I then plan on abstracting the code into a bunch of colored rectangles based on syntax highlighting. The infovis shouldn’t care about the words in the code. Only spatial location of content is important. So imagine converting the code below into a bunch of colored rectangles.

Screen Shot 2013-02-05 at 11.18.56 PM


Once I can map code to rectangles, I can show its change in a very abstract way. A new commit can be presented by animating some rectangles. I can emphasize or demphasize the location of comments and definitions. I can even show the negative space to the left side, showing the indentation scheme that was used.

I’m curious to see the evolution of style on different GitHub communities, communities which differ in language used, people, and application. We’ll see how this turns out!


Here is a very basic visual of mapping keywords to rectangles of a C file on my computer. Darker rectangles represent comments. Hopefully this can help clarify what I mean by blockifying code.

code in blocks


29 Jan 2013

While trying to decide whether I want my next project to focus more on InfoVis or GenArt I definitely find myself stuck somewhere in between. What I do know is that I’m fascinated with 3D forms and physical artifacts generated through code, and, in particular, would love to explore means of being able to create unique objects through making sounds (singing, talking, screaming, etc), which reflect the nature of the sound. Below are a few nifty things I stumbled upon while exploring that space.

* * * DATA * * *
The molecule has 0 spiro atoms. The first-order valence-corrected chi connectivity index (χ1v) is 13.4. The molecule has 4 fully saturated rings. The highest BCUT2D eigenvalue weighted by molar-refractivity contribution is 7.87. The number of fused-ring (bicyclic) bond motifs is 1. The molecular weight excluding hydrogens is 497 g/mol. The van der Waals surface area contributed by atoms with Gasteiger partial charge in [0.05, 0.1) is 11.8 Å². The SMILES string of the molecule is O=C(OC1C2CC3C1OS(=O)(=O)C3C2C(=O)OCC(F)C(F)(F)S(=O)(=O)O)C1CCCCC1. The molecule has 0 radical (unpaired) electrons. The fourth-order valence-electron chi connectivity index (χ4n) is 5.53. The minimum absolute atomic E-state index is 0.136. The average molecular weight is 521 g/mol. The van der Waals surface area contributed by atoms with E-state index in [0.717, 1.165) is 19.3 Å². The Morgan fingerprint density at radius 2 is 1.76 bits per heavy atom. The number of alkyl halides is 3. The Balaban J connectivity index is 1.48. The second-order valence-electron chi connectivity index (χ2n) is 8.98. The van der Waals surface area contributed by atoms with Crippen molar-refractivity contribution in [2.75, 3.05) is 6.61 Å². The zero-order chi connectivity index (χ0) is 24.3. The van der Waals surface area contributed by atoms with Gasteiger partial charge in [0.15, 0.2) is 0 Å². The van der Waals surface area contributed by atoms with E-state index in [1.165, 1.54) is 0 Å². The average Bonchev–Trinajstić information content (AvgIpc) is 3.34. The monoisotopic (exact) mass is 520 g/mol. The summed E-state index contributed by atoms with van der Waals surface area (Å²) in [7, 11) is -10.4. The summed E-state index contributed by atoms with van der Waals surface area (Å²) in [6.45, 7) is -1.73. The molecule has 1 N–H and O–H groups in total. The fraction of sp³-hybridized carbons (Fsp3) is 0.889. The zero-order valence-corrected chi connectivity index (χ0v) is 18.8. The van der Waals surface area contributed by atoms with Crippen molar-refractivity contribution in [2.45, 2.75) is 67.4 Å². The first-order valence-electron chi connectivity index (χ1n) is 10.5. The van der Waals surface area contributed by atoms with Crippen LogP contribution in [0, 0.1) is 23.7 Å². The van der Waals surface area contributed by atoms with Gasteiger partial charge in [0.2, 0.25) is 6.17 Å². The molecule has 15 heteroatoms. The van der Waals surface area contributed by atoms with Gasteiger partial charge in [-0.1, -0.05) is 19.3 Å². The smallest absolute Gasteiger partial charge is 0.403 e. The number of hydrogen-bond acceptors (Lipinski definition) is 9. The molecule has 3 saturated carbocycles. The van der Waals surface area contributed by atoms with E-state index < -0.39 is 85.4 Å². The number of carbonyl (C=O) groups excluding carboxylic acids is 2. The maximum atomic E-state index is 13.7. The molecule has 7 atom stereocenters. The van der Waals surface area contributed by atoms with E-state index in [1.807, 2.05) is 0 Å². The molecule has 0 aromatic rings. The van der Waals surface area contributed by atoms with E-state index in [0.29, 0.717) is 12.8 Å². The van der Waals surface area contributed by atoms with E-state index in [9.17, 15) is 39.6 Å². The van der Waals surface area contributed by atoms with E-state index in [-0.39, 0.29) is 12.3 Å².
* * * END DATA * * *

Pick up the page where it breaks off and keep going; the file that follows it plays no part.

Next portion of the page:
…But Narcissus & Nemesis

Let me be totally frank: At first, I had no idea what this was, and I clicked on it mainly because I was sick of looking at post-modern architecture and saw a link with alliteration and mythology in the title. In retrospect, I still am not sure I know what this is. Things I do know: 1) there are a lot of calculations going on here, 2) there is a lot of poetry and metaphysics going on here, 3) the presentation style leaves it incredibly ambiguous as to what falls under category (1) vs. (2). 4) Design fiction or fact, I’m a little bit obsessed with it. Maybe a lot.

I think the most interesting idea contained in this piece is that coded generative behavior can stem from something higher and more abstract than math models, biological transport systems, cellular behavior, plant growth, or basic instincts like hunger or fear. Here, the ‘machine’ is driven by the weighty and cerebral desire to ‘maintain a perfect image of itself” as it continually moves and melts sand into glass. As the environment shifts and the glass causes distortions, the machine must move, but in doing so, creates more distortions in its environment…. it all just screams kafka novel to me.